In a city known for its Renaissance architecture, the Gothic-style Orsanmichele Church and Museum is a standout. With ornate doors and windows, some of the oldest stained glass in Florence, and statues by Brunelleschi, Ghiberti, Della Robbia, Nanni di Banco, and Donatello, this little-known landmark is worth a visit.
Built in the 14th century as a grain market, Orsanmichele was later converted into a church. Each of Florence’s powerful trade guilds was commissioned to provide a statue of its patron saint to fill the niches in the exterior walls, which now hold replicas; most of the originals are housed in the museum upstairs, where you can also see the building’s Gothic wooden vaulting and decorative brickwork. The fresco-bedecked interior holds two treasures: an ornate marble tabernacle by Andrea Orcagna and a Madonna and Child by Bernardo Daddi, believed to have healing powers.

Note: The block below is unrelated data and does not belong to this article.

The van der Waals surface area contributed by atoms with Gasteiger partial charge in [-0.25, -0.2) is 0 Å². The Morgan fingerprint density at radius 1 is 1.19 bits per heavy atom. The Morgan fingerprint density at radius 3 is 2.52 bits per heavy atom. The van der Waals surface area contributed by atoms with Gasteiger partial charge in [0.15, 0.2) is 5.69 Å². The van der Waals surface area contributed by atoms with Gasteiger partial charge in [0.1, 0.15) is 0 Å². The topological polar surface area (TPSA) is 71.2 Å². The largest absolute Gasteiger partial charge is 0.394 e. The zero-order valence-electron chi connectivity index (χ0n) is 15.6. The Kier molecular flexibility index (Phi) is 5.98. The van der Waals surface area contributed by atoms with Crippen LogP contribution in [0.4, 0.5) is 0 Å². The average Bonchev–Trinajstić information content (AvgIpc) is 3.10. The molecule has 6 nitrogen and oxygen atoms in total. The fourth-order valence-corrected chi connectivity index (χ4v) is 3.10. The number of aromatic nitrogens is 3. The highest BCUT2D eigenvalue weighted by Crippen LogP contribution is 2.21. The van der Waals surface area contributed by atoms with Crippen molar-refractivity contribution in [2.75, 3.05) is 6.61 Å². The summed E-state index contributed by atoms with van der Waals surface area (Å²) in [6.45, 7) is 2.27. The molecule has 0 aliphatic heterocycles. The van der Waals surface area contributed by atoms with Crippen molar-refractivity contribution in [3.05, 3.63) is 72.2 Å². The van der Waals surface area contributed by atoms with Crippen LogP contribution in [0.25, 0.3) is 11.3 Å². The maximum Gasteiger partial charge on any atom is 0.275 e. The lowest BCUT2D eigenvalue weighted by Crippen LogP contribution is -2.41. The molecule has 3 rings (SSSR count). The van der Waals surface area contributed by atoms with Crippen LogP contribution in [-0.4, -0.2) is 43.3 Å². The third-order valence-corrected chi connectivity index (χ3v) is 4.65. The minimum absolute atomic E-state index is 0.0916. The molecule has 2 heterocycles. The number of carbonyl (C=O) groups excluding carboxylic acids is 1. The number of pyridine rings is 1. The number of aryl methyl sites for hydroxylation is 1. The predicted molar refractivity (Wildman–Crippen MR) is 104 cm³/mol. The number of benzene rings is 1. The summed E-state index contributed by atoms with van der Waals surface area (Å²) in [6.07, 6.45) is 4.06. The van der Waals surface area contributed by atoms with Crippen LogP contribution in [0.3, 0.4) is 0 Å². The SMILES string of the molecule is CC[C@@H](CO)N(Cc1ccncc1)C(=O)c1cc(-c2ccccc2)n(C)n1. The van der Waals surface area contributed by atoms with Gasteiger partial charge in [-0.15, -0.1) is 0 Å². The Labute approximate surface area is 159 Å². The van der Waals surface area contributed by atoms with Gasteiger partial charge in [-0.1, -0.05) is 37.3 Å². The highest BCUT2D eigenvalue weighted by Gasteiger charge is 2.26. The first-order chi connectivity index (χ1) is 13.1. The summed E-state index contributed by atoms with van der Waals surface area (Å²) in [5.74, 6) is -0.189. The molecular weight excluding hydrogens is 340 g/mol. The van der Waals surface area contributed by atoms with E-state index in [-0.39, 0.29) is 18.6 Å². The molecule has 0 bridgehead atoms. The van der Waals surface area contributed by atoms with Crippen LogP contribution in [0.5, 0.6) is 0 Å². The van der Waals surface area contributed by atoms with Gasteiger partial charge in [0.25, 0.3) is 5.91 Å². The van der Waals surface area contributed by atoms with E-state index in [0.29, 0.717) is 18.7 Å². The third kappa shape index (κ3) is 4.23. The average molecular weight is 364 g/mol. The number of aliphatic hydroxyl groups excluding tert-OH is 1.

Orsanmichele Church and Museum is located in the heart of Florence's historic center and included in many walking or Segway city tours along with skip-the-line access to the Uffizi Gallery, Accademia Gallery, and Duomo.
Things to Know Before You Go
- A walking tour of Florence covers a lot of ground, so comfortable shoes are recommended.
- The church and museum are not accessible to wheelchairs.
- The windows of the upper-floor museum are perfect for snapping pictures of Florence from above.
- Photography without flash is allowed in the church and museum.
- Modest attire that covers shoulders and knees should be worn to enter the church.
How to Get There
Orsanmichele is located in the largely pedestrian center of Florence, between Via dell’Arte della Lana and Via dei Calzaiuoli, about halfway between Piazza della Signoria and the Duomo. The main Santa Maria Novella train station is a short walk away.
When to Get There
Though the church is open daily, the museum is only open on Mondays and Saturdays, so time your visit well if you would like to see the original statues in the museum.
The Statues of Orsanmichele
The church’s original statues are now in the Orsanmichele Museum to protect them from erosion and damage, with the exception of two works by Donatello: Saint George and its niche are a short walk away in the National Museum of Bargello, and Saint Louis of Toulouse is in the nearby Basilica di Santa Croce Museum.